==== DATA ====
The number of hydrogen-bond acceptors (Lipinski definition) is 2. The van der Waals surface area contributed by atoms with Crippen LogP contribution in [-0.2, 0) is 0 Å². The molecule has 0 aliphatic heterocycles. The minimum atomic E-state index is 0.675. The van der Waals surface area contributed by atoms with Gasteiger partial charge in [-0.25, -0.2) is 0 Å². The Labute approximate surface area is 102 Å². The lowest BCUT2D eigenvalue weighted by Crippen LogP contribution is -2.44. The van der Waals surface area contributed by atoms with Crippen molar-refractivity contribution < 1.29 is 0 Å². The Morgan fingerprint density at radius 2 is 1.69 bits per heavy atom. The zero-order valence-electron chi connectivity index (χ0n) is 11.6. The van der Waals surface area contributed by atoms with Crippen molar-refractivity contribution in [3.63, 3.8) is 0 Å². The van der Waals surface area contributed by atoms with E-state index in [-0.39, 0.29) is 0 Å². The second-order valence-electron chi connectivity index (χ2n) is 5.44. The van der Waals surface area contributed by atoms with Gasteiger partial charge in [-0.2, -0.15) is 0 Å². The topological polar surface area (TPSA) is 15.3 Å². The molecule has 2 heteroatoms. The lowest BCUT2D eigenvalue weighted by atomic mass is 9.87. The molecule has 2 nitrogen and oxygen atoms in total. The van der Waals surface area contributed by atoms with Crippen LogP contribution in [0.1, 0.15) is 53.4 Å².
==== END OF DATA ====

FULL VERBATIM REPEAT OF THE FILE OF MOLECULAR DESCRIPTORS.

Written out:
The number of hydrogen-bond acceptors (Lipinski definition) is 2. The van der Waals surface area contributed by atoms with Crippen LogP contribution in [-0.2, 0) is 0 Å². The molecule has 0 aliphatic heterocycles. The minimum atomic E-state index is 0.675. The van der Waals surface area contributed by atoms with Gasteiger partial charge in [-0.25, -0.2) is 0 Å². The Labute approximate surface area is 102 Å². The lowest BCUT2D eigenvalue weighted by Crippen LogP contribution is -2.44. The van der Waals surface area contributed by atoms with Crippen molar-refractivity contribution < 1.29 is 0 Å². The Morgan fingerprint density at radius 2 is 1.69 bits per heavy atom. The zero-order valence-electron chi connectivity index (χ0n) is 11.6. The van der Waals surface area contributed by atoms with Crippen molar-refractivity contribution in [3.63, 3.8) is 0 Å². The van der Waals surface area contributed by atoms with E-state index in [-0.39, 0.29) is 0 Å². The second-order valence-electron chi connectivity index (χ2n) is 5.44. The van der Waals surface area contributed by atoms with Gasteiger partial charge in [-0.2, -0.15) is 0 Å². The topological polar surface area (TPSA) is 15.3 Å². The molecule has 2 heteroatoms. The lowest BCUT2D eigenvalue weighted by atomic mass is 9.87. The molecule has 2 nitrogen and oxygen atoms in total. The van der Waals surface area contributed by atoms with Crippen LogP contribution in [0.1, 0.15) is 53.4 Å².